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case-insensitive if no insensitive dups?

From: Drew Adams
Subject: case-insensitive if no insensitive dups?
Date: Sun, 8 Jun 2008 16:49:39 -0700

Here's a crazy idea.

Whenever there are no completion candidates that differ only by case, treat
completion as case-insensitive. Even when the governing variables (e.g.
`case-fold-search', `completion-ignores-case') say it needs to be
case-sensitive. IOW, treat the variables as only a worst-case guideline.

Dunno how performant this would be in some cases, or even how feasible it would
be in some cases.

But where possible and performant, it could be handy. In cases where case
couldn't possibly make any difference, users would be able to complete without
bothering with the Shift key. Users could configure the variables, in effect, to
have case sensitivity turn on (only) whenever it makes sense.

On the other hand, a user might sometimes want to be able to test whether
particular case-sensitive candidates are available - s?he might then want to use
case-sensitive matching even when there weren't any alternative candidates with
the same spelling, modulo case.

Perhaps another user option? `completion-ignore-case-unless-dups-flag' or

This idea could even be used beyond completion: `case-fold-generously' or
whatever. That is, let matching try to find a case-insensitive match, unless
that leads to some matches that differ only by case.

On the down side, such an approach might sometimes be confusing. Suppose the
first thing you type is `ab', and there are candidates `abcd' and `abcD'.
Assuming case sensitivity is required by the governing variables, it would be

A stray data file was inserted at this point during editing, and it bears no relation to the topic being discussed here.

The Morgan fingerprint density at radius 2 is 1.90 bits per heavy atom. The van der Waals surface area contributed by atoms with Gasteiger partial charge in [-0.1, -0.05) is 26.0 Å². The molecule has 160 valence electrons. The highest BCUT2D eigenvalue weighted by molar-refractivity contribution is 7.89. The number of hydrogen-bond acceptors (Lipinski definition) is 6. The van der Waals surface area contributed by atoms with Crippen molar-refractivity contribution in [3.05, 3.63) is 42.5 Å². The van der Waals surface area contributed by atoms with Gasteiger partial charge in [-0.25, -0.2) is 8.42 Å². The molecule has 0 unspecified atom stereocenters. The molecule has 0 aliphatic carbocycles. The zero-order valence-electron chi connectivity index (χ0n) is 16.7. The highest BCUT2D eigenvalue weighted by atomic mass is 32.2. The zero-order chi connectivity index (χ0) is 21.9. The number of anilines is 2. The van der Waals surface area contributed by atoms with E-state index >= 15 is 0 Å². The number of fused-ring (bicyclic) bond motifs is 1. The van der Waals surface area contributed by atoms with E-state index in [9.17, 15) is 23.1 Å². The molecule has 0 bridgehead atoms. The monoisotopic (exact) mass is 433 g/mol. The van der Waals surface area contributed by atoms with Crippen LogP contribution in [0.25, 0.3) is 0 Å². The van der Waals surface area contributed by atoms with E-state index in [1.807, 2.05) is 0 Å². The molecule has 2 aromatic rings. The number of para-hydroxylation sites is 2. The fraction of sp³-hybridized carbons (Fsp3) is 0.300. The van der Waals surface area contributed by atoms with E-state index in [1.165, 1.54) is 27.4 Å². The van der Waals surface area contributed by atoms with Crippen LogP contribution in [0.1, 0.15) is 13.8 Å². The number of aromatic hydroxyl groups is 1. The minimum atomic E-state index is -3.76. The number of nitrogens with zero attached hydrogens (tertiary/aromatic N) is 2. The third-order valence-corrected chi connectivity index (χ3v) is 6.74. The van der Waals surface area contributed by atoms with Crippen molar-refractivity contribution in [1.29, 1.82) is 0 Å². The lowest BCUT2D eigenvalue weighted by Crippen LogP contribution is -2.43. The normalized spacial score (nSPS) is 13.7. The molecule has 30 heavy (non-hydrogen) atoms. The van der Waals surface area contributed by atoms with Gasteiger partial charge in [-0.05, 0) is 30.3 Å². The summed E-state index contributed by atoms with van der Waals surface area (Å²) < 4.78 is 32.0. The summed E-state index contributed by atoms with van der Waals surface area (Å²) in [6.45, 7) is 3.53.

imposed in this case, because of the insensitivity duplicates. If you then hit
`e', however, and there are only the matches `abexyz' and `abeLincoln', then
completion would automatically switch to being case-insensitive.

We could of course choose to never let your input affect things. That is, just
decide once and for all, based on the current domain of candidates, whether it
allows for case-insensitivity. In this case, the fact that your input is `abe'
(or anything else) would have no effect: completion would remain case-sensitive
because of the insensitivity duplicates `abcd' and `abcD'.

That would be quite conservative and much less handy, however. Personally, I'd
opt for allowing the potential confusion of an automatic switch from sensitive
to insensitive, because it would let me complete `*m' to `*Messages*' even if
there were also two buffers `foo' and `FoO'. (There could of course never be a
switch from insensitive to sensitive.)

The performance in the conservative case would be better, because the test would
only be made once (using all domain candidates); it wouldn't be updated for each
character you type (or when you hit `TAB', if there is no incremental

On the other hand, if the first few characters were allowed to be typed before
making any test, and if your input were used in the test, then performance would
be improved, due to the smaller search space.

To me, that would probably be the way to go: have either a minimum number of
chars (e.g. 1) or a tiny delay, after which your input would be matched against
the candidates to see whether or not matching could be insensitive. If the
minimum were 1 char, then typing `*' would limit the set of buffers to check for
duplicates to just a few. If a delay were used instead, then you might need to
type `*m' a little slowly, to automatically switch to case-insensitive matching
against `*Messages*'.

Just some food for thought.

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